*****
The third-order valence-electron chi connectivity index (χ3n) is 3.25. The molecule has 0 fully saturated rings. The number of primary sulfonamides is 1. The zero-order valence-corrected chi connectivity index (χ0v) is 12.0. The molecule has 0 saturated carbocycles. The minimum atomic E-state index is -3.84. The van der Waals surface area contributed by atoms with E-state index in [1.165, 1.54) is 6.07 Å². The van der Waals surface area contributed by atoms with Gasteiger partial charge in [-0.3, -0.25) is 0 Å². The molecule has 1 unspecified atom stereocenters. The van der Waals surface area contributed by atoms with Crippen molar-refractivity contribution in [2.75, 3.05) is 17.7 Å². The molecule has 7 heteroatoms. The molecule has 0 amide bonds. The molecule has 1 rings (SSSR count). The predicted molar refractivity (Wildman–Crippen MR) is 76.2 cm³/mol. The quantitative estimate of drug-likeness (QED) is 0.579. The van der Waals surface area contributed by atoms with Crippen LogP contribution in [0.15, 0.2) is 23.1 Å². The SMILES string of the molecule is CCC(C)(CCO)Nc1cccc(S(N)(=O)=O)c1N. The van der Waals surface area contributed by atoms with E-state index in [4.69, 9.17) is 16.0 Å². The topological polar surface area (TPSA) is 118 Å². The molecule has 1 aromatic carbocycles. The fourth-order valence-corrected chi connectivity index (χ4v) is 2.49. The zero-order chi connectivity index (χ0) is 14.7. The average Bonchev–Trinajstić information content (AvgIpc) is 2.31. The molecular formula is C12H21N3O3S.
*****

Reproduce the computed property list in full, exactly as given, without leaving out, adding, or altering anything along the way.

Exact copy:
The third-order valence-electron chi connectivity index (χ3n) is 3.25. The molecule has 0 fully saturated rings. The number of primary sulfonamides is 1. The zero-order valence-corrected chi connectivity index (χ0v) is 12.0. The molecule has 0 saturated carbocycles. The minimum atomic E-state index is -3.84. The van der Waals surface area contributed by atoms with E-state index in [1.165, 1.54) is 6.07 Å². The van der Waals surface area contributed by atoms with Gasteiger partial charge in [-0.3, -0.25) is 0 Å². The molecule has 1 unspecified atom stereocenters. The van der Waals surface area contributed by atoms with Crippen molar-refractivity contribution in [2.75, 3.05) is 17.7 Å². The molecule has 7 heteroatoms. The molecule has 0 amide bonds. The molecule has 1 rings (SSSR count). The predicted molar refractivity (Wildman–Crippen MR) is 76.2 cm³/mol. The quantitative estimate of drug-likeness (QED) is 0.579. The van der Waals surface area contributed by atoms with Crippen LogP contribution in [0.15, 0.2) is 23.1 Å². The SMILES string of the molecule is CCC(C)(CCO)Nc1cccc(S(N)(=O)=O)c1N. The van der Waals surface area contributed by atoms with E-state index in [4.69, 9.17) is 16.0 Å². The topological polar surface area (TPSA) is 118 Å². The molecule has 1 aromatic carbocycles. The fourth-order valence-corrected chi connectivity index (χ4v) is 2.49. The zero-order chi connectivity index (χ0) is 14.7. The average Bonchev–Trinajstić information content (AvgIpc) is 2.31. The molecular formula is C12H21N3O3S.